Now, a zillion years older, with mortality in the headlines, pandemic quarantine has given me the time, space, and motivation to check this one off my bucket list. I stitched some of the best of them into an 79" x 82" quilt. At the moment, I'm calling it "One Tablecloth, 8 Aprons, A Mystery Linen and More." Here's the front:
The center is a spectacular linen tablecloth. I quilted around all the foliage (but not close around every leaf.)
At the center of that tablecloth, I appliqued this cross-stitched bouquet.
The other two embroideries on the front were found together, clearly made from a kit by the same person, stitched onto dishtowels. In the lower left corner, I placed this scene of two kittens with a (Chinese?) vase:
In the upper right corner, I set this fabulous urn:
The rectangle running across the top center is the mystery textile - a long panel of teeny, intricate hand-embroidery done on a loose white linen. My theory is that it was intended to be a Greek folk costume, but my daughter thinks it looks more Eastern European - your ideas welcomed!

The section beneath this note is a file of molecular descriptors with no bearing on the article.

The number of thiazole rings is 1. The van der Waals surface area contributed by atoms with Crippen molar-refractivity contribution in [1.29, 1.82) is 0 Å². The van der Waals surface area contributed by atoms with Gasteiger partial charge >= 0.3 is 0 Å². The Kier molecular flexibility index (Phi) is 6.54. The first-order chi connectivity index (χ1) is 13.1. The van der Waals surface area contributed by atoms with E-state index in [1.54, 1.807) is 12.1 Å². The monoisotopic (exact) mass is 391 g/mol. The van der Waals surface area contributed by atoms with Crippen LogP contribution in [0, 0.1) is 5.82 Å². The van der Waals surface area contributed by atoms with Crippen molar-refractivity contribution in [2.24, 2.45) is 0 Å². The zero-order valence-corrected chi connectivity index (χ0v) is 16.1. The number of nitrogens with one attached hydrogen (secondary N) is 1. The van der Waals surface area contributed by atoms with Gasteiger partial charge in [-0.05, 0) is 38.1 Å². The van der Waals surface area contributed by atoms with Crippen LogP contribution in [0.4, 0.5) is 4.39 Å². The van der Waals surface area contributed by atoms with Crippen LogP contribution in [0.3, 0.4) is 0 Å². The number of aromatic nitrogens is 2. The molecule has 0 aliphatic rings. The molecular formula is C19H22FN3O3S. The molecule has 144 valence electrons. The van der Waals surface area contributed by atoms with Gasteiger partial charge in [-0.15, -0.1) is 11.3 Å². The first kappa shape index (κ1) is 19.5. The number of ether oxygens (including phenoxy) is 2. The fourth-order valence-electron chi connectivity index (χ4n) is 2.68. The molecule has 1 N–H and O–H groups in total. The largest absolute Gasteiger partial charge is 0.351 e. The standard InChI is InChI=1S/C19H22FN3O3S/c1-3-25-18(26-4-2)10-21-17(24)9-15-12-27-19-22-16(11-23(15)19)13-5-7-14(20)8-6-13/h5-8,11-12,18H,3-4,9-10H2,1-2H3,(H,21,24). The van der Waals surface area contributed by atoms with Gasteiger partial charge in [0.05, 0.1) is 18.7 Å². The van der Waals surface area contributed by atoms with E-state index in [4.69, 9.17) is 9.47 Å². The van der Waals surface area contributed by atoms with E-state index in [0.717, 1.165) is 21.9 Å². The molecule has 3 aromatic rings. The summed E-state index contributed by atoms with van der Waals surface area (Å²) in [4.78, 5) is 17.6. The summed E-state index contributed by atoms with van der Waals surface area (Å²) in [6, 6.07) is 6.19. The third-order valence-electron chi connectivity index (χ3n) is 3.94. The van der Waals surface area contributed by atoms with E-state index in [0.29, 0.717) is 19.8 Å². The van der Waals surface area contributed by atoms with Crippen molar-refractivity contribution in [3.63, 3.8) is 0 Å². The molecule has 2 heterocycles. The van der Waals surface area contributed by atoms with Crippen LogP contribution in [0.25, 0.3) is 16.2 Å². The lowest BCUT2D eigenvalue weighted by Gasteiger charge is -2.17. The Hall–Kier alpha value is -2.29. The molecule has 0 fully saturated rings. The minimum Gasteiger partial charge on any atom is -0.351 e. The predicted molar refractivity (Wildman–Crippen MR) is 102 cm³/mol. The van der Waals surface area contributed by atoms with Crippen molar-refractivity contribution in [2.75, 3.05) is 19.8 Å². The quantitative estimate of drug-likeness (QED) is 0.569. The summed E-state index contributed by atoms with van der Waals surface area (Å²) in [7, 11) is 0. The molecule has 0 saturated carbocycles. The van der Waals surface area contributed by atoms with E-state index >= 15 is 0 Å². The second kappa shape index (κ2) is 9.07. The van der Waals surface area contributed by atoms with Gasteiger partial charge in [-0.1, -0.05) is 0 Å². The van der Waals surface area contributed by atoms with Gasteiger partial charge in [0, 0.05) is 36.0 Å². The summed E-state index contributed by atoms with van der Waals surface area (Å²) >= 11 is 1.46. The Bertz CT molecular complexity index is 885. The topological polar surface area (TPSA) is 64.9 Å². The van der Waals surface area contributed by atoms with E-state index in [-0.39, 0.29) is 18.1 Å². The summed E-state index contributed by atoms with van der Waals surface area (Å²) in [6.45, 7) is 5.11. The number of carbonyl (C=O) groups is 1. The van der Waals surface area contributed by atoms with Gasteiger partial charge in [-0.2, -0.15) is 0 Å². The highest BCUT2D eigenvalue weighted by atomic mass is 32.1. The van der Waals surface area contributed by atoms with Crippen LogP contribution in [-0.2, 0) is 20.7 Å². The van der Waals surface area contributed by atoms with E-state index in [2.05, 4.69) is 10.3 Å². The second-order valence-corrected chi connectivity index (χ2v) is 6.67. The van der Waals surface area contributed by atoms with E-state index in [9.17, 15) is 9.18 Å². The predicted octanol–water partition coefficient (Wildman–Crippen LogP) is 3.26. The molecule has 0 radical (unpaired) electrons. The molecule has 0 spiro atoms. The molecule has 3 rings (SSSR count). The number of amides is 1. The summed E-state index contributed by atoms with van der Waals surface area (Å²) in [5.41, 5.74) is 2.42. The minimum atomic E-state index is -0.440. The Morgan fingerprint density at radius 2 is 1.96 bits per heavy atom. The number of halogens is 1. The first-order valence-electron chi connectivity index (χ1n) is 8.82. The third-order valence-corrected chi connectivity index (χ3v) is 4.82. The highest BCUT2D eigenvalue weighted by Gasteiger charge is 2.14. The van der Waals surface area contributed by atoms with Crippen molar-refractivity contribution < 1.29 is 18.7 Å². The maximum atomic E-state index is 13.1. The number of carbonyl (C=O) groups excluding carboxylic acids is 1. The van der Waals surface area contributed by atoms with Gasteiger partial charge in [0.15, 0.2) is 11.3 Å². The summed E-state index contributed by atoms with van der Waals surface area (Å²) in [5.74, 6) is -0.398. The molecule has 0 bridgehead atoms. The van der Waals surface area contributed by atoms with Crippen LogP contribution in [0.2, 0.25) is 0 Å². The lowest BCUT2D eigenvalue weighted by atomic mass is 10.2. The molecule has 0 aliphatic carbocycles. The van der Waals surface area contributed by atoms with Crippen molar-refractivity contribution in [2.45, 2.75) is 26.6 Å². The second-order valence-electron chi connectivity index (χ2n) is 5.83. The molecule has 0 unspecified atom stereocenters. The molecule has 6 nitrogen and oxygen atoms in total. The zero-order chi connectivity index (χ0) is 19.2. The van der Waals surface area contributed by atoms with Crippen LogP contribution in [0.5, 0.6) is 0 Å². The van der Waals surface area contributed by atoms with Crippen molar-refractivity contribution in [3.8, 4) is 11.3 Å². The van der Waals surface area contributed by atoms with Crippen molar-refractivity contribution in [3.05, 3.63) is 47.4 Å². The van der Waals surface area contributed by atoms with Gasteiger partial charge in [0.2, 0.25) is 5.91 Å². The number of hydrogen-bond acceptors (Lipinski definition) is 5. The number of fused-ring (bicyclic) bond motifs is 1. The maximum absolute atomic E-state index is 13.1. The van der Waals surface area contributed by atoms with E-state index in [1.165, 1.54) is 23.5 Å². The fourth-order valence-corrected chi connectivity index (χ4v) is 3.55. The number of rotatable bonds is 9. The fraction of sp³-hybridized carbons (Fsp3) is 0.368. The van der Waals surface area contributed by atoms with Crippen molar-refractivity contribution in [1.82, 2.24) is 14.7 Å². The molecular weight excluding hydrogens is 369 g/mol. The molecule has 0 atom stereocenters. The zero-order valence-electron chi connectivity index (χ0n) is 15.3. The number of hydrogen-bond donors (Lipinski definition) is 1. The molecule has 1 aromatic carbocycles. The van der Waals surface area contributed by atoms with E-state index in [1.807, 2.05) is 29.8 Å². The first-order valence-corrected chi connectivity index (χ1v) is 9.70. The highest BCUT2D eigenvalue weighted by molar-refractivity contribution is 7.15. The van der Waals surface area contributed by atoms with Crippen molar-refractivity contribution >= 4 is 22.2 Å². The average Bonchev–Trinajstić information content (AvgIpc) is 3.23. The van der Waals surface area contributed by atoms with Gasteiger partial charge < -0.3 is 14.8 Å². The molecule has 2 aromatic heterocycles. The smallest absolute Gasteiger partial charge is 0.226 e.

Above the mystery textile, I set a long rectangle made from an ultra-sweet apron, whose fabric depicted lacy round aprons. (You could call it meta-apron fabric.)Across the bottom, I set this brilliant apron. It's amazing how much fabric is in a mid-century gathered apron.
Down the right side is another formerly gathered apron.
In the upper left corner, I put this hallucinogenic print, found in yet another apron. I'm guessing it's from the 1940s or 50s (Do you know?)The back is sparser, but features linens that are no less adorable.
Below, the panel on bottom, with the crocheted tulips, was a pillowcase. I covered the crochet trim with monofilament thread zigzagging, so it didn't snag or distort when I quilted the top. The printed flowers blue and green flowers are from yet another apron.There's a dishtowel with a dog embroidery, plus the pocket from another apron that I placed after accidentally cutting a hole in the back (don't ask).
Down the middle are two more aprons.
And a giant linen table runner, mostly white but with one embroidery swoop in the middle, fills out the rest of the space.
This quilt is delicate - I learned the hard way that vintage linens, no matter how gorgeous, are less sturdy than new fabrics. They tear all too easily. So it's mostly for show, and I am left with the satisfaction of having finished it!
This is my second large quilt made from American mid-century linens. On my first, I also put a tablecloth in the center, smaller pieces in the borders - and then I scattered new English Paper Pieced hexagon blocks on top.